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For Valour, in the presence of the Enemy

By Marg Powell, Specialist Library Technician, Metadata Services | 2 May 2017

Edgar Thomas Towner Collection

Lieutenant Edgar Thomas Towner

Lieutenant Edgar Thomas Towner VC, MC, 2nd Machine Gun Battalion. Image courtesy Australian War Memorial

Towner was a grazier from Western Queensland when he enlisted in 1915, and was allotted to the transport section of 25th Infantry Battalion. He served in Egypt and the Western Front, where he transferred to the 7th Machine Gun Company and was commissioned./p>

Towner later served with the 2nd Australian Machine Gun Battalion during which time he was awarded the Victoria Cross for "most conspicuous bravery, initiative and devotion to duty" on 1 September 1918 at Mont St. Quentin.

Selection of letters, Towner collection

Selection of letters written by Lieutenant Towner to his family during the First World War. Accession 30576, Edgar Thomas Towner letters, John Oxley Library, State Library of Queensland.

From his letters, so carefully preserved by his descendants, we can get the measure of this highly decorated soldier. Towner was not one to express emotion, his language is quite matter-of-fact, but it gives the reader a clear idea of the conditions and locations they were fighting in.

"They shelled our camp two days running, but we got away smartly both times with the horses. One of the Drivers was wounded in the arm from  a piece of shell, & will probably have to get it off." [Accession 30576, Item 15]

The men were often billeted with French families in occupied villages, but even there bombs would fall quite close to them.

Greeting card of Abbeville, France

Greeting card from Lieutenant Edgar Towner, picturing the city of Abbeville. Accession 30576, Item 92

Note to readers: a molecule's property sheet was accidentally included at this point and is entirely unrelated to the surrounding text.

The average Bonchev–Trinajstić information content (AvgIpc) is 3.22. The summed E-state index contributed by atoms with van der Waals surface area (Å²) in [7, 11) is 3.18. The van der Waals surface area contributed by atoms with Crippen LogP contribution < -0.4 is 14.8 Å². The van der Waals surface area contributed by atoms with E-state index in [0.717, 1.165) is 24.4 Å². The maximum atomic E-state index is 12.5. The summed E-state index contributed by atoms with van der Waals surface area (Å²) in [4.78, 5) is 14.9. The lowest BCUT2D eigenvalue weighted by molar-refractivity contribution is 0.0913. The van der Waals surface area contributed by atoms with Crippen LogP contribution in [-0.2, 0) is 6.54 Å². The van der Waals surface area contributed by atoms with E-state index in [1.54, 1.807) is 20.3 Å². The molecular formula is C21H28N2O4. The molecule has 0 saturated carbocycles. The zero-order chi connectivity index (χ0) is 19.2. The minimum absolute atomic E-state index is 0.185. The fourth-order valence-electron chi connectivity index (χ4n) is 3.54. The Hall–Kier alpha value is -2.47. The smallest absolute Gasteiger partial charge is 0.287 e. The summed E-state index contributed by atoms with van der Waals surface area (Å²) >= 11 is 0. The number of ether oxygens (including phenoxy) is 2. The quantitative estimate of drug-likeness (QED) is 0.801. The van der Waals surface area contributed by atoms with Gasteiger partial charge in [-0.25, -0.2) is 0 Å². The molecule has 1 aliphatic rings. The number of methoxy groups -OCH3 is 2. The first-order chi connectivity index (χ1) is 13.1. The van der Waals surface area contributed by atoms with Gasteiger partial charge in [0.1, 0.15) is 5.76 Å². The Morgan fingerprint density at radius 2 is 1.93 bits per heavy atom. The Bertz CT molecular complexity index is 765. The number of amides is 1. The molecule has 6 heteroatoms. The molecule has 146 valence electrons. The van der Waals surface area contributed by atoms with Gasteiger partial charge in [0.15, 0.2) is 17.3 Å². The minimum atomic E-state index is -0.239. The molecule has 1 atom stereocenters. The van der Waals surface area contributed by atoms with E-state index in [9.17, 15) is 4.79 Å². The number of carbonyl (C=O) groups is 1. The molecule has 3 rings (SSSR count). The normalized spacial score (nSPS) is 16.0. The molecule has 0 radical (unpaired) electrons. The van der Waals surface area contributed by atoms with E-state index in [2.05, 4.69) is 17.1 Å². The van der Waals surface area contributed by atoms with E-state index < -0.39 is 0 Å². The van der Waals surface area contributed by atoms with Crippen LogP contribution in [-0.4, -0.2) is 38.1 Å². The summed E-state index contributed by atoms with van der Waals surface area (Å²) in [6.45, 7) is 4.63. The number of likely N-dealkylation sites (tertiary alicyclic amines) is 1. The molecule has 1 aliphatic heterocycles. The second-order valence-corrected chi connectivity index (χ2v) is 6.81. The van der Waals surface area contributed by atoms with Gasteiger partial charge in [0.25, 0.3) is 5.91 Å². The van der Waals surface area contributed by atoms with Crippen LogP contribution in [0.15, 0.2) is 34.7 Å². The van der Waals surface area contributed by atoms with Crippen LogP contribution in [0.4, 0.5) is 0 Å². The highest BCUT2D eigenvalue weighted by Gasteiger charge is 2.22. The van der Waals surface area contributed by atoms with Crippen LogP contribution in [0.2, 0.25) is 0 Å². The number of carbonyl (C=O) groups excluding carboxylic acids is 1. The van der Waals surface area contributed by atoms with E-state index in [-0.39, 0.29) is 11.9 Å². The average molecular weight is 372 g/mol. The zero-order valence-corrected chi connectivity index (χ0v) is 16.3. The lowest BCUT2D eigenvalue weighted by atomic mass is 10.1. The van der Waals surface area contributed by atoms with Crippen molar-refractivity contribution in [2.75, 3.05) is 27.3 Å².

In August 1918 he describes his 'administrative work' in the rear "It has been very interesting going over the evacuated territory and to see all the abandoned material, the enemy must have been taken in complete surprise, by all the material left behind. All the villages are more or less destroyed." Accession 30576, Item 43

At the end of the war, Towner spent several months in the village of Yves Gomezee in Belgium waiting to be repatriated home. He was billeted with "two old Lady's" who are "very kind ... and take a great interest in my comfort". [Accession 30576, Item 55]

Unidentified AIF Machine Gun Battalion

Unidentified Machine Gun Battalion, featuring Lieutenant Towner standing far right. Accession 30576 Item 87

Without the strain of war, men were able to relax and explore the country-side which was not without its' dangers - unexploded shells and booby traps left by the retreating enemy still killed the unwary. Towner came home in July 1919 and was given a hero's welcome upon his return, many notable citizens gave speeches on his 'gallant deeds' and entertaining him like royalty.

After the war Towner returned to the land and built a life for himself in Isisford in central Queensland and the Russleigh Pastoral Company. Towner never married and maintained a passion for the study of the outback and its exploration. He received the Dr Thomson Foundation Gold Medal in 1956 for his geographical work.

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